How to check if your VPN is working

How can you be sure your VPN really protects you? If you run a regular check, you can prevent accidental IP, DNS, and WebRTC leaks. Here’s how to test your VPN for breaches and what to do in case it doesn’t work.
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A VPN (a virtual private network) is the best way to ensure your privacy when using the Internet. In short, a VPN app establishes a secure connection between your device and the sites you visit. It hides your IP, protects online banking operations, and makes sure you leave no traces behind. For more information on how a VPN works, you can visit this page.

However, there are many reasons why you might want to do a VPN check:

  • You need to test a VPN you’ve never used before
  • You are unsure if it really connects you to the server in the selected country
  • You want to make sure your current VPN isn’t leaking anything

Whatever your reason is, regular VPN tests will help you discover possible security issues before they turn into real threats. This article covers in detail how to check if your VPN is working.

Why you need to test your VPN for leaks

Having your information leaked is what you least expect from a VPN service. It is supposed to protect you and your data, isn’t it? Still, some apps may provide poor encryption, which can lead to all sorts of breaches.

IP leak

An Internet Protocol address (or IP address) is a number assigned to your device when you connect it to the Internet. There are two versions of the protocol now in use: IPv4 and IPv6. Each device has a unique IP, so its leak can identify you. It can happen because of a dropped connection, vulnerabilities of web plugins and software, and the inability of your VPN to deal with these issues. A leaked IP can give away a lot of your personal information, including your location, your Internet provider, and thus, your browser activity.

DNS leak

The Domain Name System (or DNS for short) is responsible for naming all the devices and services connected to the Internet. It takes a site’s URL and translates it to a numerical IP address helping browsers find websites. Your ISP is in charge of that, so they log and store all the information on their DNS servers. And if the DNS server is exposed, all of the data become visible to potential attackers.

WebRTC leak

Web Real-Time Communication (WebRTC) allows browsers and apps to make audio and video calls without having any software installed. This protocol is supported by Google Chrome, Mozilla Firefox, Opera, and other browsers, which makes it popular, on the one hand, and very vulnerable, on the other. They can expose users’ IP and make it visible to advertisers and possible hackers.
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How to run a VPN check

When you notice some unusual activity from a VPN connection, you may ask yourself: “Is my VPN working?” To get rid of any suspicions, you’d better check your VPN for the leaks mentioned above.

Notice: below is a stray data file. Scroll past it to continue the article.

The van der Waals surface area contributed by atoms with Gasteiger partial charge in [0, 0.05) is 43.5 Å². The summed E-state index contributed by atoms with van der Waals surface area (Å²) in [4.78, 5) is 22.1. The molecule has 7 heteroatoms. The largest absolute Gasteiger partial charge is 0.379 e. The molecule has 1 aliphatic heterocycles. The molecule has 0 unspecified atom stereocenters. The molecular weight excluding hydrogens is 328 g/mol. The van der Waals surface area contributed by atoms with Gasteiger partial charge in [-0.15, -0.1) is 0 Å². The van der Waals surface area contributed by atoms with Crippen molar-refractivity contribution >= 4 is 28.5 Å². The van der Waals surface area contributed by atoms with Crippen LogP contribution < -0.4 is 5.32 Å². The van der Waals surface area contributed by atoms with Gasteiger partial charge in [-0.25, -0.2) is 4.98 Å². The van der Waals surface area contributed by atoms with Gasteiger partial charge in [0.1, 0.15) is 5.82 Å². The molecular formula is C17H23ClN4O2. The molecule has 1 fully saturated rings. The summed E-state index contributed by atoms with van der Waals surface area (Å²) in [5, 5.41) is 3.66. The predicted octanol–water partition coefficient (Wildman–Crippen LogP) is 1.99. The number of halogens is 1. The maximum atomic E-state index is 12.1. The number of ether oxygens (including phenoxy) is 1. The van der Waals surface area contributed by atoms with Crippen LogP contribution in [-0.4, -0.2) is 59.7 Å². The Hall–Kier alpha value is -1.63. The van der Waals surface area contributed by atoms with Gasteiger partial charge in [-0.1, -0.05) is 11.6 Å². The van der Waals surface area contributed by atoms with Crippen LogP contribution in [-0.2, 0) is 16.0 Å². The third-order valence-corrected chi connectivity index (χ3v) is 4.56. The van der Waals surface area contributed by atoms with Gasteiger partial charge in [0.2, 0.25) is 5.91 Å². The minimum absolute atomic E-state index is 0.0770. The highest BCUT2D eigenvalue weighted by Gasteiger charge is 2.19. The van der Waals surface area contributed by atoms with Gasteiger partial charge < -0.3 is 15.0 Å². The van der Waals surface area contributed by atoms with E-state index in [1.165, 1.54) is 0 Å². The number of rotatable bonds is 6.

Find out your IP address

Look at your VPN status. If it is on, turn it off. Then go to this page, and it will show you the IP address given to you by your ISP. Remember it or write it down.

Check for IP leaks

Turn your VPN on and choose a remote server from the list. Refresh the test page from the previous step: if you see another IP address, it verifies that your VPN is working.

Test for DNS leaks

Go to this DNS leak tester with your VPN on and run a standard or extended test. If the VPN is working correctly, the results will show the location of the chosen server. This means you are protected.

Test for WebRTC vulnerability

WebRTC connections can also reveal your IP address. Visit this WebRTC leak checker to know whether you’re safe or not. If you see your real IP address, there’s a breach. Some VPN services let you enable the WebRTC leak protection, and you can find it in the settings. It can be switched off by default, so you need to make it active for total security.
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Why is my VPN still not working?

If you are still can’t get your VPN to work, there can be several reasons for its malfunction:

VPN use is forbidden where you are

This restriction can be imposed by your government, by your company policy, or by your ISP

The VPN connection has dropped

If your VPN has a kill switch option, it may disconnect you from the Internet for security reasons if the connection between your device and VPN was lost.

The connection speed is very low

Overloaded servers tend to decrease your browsing speed. The same thing can happen if you choose a server too far from your whereabouts.

Your VPN is malware

Unfortunately, there are many untrustworthy VPN clients that can only harm your computer instead of protecting it.

You’ve been attacked by hackers

This problem has nothing to do with your VPN. It can be the result of you clicking the wrong link or hackers taking over your device.
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